Project Drawdown

Project drawdown: 10 most impactful sustainability actions for the hotel industry

Project Drawdown is the world’s leading resource for climate solutions, seeking to help the world to reach “Drawdown”. This is the future point in time when levels of greenhouse gases (GHG) in the atmosphere stop climbing, and start to decline steadily. A Top list shows where the biggest impacts in GHG reductions can be made (all backed up by scientific research). Of this list, 10 actions are particularly relevant for the hospitality industry to support avoiding catastrophic warming of our atmosphere.

#1: Reduced food waste: Ranked number one with the biggest impact when tackled globally. Around one third of all food produced globally is wasted or lost. This means that the emissions generated in the production phase were unnecessary and avoidable. Food waste we throw away with other waste, ends up in landfill emitting methane. This greenhouse gas is able to trap heat in our atmosphere 28 times stronger than CO2 does. The simplest action is to sort food waste at the source and transform it in an anaerobic digester into clean energy and natural fertilizer, replacing the polluting options.

#2: Health & education: When girls and young women have the ability to educate themselves, work and find a stable income thereby being empowered, fertility typically falls, which impacts the long-term population growth. The hospitality industry, often important for local employment, can support local communities by long-term job creation and job growth offerings, providing abilities to learn and to make informed healthy decisions, impacting local communities.

#3: Plant-rich diets: Strong reduction in global meat and dairy consumption is one of the most impactful things individuals can do to cut their carbon footprint, reduce global warming, to resolve antimicrobial resistance and stop the rise of other food-related diseases (such as the Coronavirus)), and prevent or reverse lifestyle diseases. Pro-active hotels will offer half of their menu items as plant-rich, showing CO2 emissions per item on the menu, thereby informing and nudging guests on their optimal choice, without always taking away the non-plant-based options. It is just presented differently. Hotels are ideal venues for guests to try new dietary options.

#10: Distributed solar photovoltaics (rooftops): Producing hyper-local, clean energy during daytime, for example on empty rooftops, show a visible way to produce clean energy and does not require land to place large scale solar fields. Even on cloudy days clean energy can be produced and co-power the hotel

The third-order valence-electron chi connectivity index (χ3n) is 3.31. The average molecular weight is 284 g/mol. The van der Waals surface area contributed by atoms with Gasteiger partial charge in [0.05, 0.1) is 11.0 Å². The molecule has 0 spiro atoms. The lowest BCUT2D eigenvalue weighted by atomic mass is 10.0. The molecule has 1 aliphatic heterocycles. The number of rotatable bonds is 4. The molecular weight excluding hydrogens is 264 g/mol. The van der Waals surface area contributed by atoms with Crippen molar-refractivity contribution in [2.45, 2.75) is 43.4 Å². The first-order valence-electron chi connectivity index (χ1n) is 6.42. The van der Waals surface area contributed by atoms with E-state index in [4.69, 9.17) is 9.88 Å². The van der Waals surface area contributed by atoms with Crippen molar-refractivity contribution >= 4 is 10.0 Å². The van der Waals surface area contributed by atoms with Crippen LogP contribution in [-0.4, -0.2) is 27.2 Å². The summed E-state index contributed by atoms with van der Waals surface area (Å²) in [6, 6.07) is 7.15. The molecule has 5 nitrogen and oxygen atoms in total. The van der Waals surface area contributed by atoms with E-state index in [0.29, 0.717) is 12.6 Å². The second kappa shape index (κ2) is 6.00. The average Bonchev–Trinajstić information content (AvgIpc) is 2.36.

#18: LED Lighting: Of all lightbulbs currently available on the market, LED is the most efficient one wasting the smallest amount of heat compared to other ways of lighting. With increasing energy prices, replacing lights to LED, a shorter payback time is reached and less energy is needed to be generated.

#24: Electric cars: Powering vehicles with electricity – locally and green produced – reduces the need for fossil fuels to generate electricity. Not every infrastructure around the world is already ready for this implementation, but good examples leading the way forward. Hotels can provide the charging infrastructure to guests and for their own electric vehicle pool.

#28: Methane digesters: Large industrial scale anaerobic digesters turn collected food waste into methane gas and digestate, a natural fertilizer. Transportation of food waste by diesel trucks to these large-scale digesters still emits greenhouse gases. Another solution is to process the food waste next to the hotel in an on-site anaerobic digester, co-powering the hotel with local green energy and reducing the (costly) need to store and transport the food waste. Add to that the replacement of artificial (fossil based) fertilizer by using food waste-based fertilizer to grow food in the hotel’s veggie gardens, hotels can reduce up to 5.11 KG CO2 per 1 KG food waste treated on-site. That is saving a lot more CO2 compared to asking guests to use their towel for a second time.

#42: Recycling: Reducing the need for raw virgin materials leads to lower emissions. Separation of all waste streams at the source, allows the hotel industry to recycle their waste streams, and enable local businesses to produce new products from these materials. Food waste tends to have the lowest contaminations, because it is fairly clear to understand what waste belongs to what bin.

#43: Biogas for cooking: Shifting energy sources from fossil to renewables sources, lead to lower CO2 emissions. On-site anaerobic digesters produce biogas and digestate fertilizer from available food waste. Biogas, once cleaned can be mixed with natural gas to cook on, or can be transformed into green electricity and heat for hot water.

#54: Nutrient management: Overuse of chemical nitrogen fertilizers, reduce the soils ability to store carbon, and lead to arid soils, impacting future food security. Local regenerative food production, fertilized by natural fertilizer coming from the same food waste, on the field or in vertical farms can lead to lower emissions and stable food supply, providing guests with local dishes, and at the same time supporting local regenerative farmers.

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